Since I often spend time thinking and talking about time management, I’ve pondered what makes some tasks difficult. Maybe it’s me, but it helps to consider why a specific goal is difficult for me. That is, if I articulate/recognize what makes something hard to do or hard to start, I often make more progress than if I just plow ahead (or spin in perpetual procrastination).
Some tasks are difficult simply because they take a long time to complete. There are no shortcuts. You just have to put in hour after hour after hour. Once I know that, the obstacle can be overcome because I either realize a) I don’t have time to do this, so I change plans or b) I have to put in time each day until some distant moment arrives and I will be done. What is amazing is that I really have reached the end of fairly massive projects just through day-to-day effort, including some super short sessions on hectic days.
Sometimes a task is difficult because some necessary bit of information is not available to me. That is, I don’t really know what I’m doing, and the truth is that’s more often than I realize. Lol. And sigh. But if I can figure out what I don’t know, I can then assess if a) I can learn/gather that information, b) I can muddle forward and eventually improve, or c) this is a dead end and I should seek some other version of this goal that is achievable. Though this is not a romanticized you-can-do-anything-Cama! way of thinking, it works pretty well for me. It sometimes means I have to change my goals or change my approach or extend my personal deadlines. But that seems wiser than always being stuck in place, unable to move forward because I didn’t assess the situation further.
Another way I’ve found tasks difficult that is harder to address, and that’s when the task creates anxiety for me for some reason. Often, the above steps help me manage anxiety because I have thought through the situation, but not always. Some tasks carry risks of embarrassment and/or failure and/or something worse. A few strategies that sometimes (but not always) help are to stop to recognize how I feel and then try to make sense of why I feel that way. What am I afraid of? Do I have any control of the risks I am facing? Can I plan ahead of what to do if things go wrong? (I am a habitual planner—you may have noticed this already. But I assure you I plan time to be spontaneous once a week 😉 ). Other strategies that can help is to treat an anxiety-producing task as a game or creative outlet. I love to embrace a sense of play whenever possible. And of course, all the strategies that help me manage stress can help with this stress too (exercise, sleep, time with friends/family, laughter, volunteer work, art, dance, music, etcetera).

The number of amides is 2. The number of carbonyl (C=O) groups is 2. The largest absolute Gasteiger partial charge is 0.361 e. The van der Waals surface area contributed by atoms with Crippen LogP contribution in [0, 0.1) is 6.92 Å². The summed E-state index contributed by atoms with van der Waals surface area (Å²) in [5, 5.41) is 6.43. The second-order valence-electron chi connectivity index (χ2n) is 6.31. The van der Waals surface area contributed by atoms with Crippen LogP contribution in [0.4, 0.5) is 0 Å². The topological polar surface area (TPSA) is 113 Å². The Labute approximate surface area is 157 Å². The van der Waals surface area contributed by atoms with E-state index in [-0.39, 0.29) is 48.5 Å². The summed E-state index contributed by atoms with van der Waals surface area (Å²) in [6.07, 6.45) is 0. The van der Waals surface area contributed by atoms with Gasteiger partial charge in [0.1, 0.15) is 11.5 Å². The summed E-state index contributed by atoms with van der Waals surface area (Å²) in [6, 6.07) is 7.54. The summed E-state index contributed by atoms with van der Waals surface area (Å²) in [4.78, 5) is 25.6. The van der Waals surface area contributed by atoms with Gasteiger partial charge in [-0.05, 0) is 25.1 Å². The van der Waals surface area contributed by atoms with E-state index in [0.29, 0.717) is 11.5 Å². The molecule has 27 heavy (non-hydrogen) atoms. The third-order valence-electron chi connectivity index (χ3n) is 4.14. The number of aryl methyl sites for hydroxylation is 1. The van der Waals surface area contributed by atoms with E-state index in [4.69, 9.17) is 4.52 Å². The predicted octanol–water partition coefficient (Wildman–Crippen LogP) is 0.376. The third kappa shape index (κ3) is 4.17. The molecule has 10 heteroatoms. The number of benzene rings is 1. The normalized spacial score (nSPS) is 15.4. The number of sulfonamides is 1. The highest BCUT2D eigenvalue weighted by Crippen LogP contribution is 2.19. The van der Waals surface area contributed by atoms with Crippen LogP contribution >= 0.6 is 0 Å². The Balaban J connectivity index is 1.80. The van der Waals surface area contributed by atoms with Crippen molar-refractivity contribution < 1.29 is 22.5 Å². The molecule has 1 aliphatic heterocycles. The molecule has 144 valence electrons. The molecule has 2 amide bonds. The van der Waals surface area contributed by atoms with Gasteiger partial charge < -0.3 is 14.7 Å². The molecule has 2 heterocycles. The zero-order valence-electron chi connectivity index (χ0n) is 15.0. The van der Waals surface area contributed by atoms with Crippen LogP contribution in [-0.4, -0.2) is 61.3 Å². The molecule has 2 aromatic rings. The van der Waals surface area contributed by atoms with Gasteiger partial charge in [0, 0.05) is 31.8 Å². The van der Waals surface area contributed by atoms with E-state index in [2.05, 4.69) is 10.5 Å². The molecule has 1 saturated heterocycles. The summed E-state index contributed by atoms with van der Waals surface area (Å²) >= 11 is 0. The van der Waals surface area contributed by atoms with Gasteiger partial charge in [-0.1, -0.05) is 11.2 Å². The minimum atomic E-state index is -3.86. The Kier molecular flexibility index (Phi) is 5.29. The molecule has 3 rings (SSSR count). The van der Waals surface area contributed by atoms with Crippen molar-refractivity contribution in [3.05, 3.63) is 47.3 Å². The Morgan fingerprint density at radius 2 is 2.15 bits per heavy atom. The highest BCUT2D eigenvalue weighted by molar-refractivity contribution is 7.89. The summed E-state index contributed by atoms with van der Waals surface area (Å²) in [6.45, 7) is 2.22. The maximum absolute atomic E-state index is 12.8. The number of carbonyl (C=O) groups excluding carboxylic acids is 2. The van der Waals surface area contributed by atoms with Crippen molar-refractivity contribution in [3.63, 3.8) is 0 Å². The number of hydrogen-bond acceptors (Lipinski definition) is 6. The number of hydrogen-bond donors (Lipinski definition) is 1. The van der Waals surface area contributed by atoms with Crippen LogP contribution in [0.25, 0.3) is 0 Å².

And in any of these cases, I always need to know at least a few answers, or answers-in-progress, to this question—why does this task matter to me?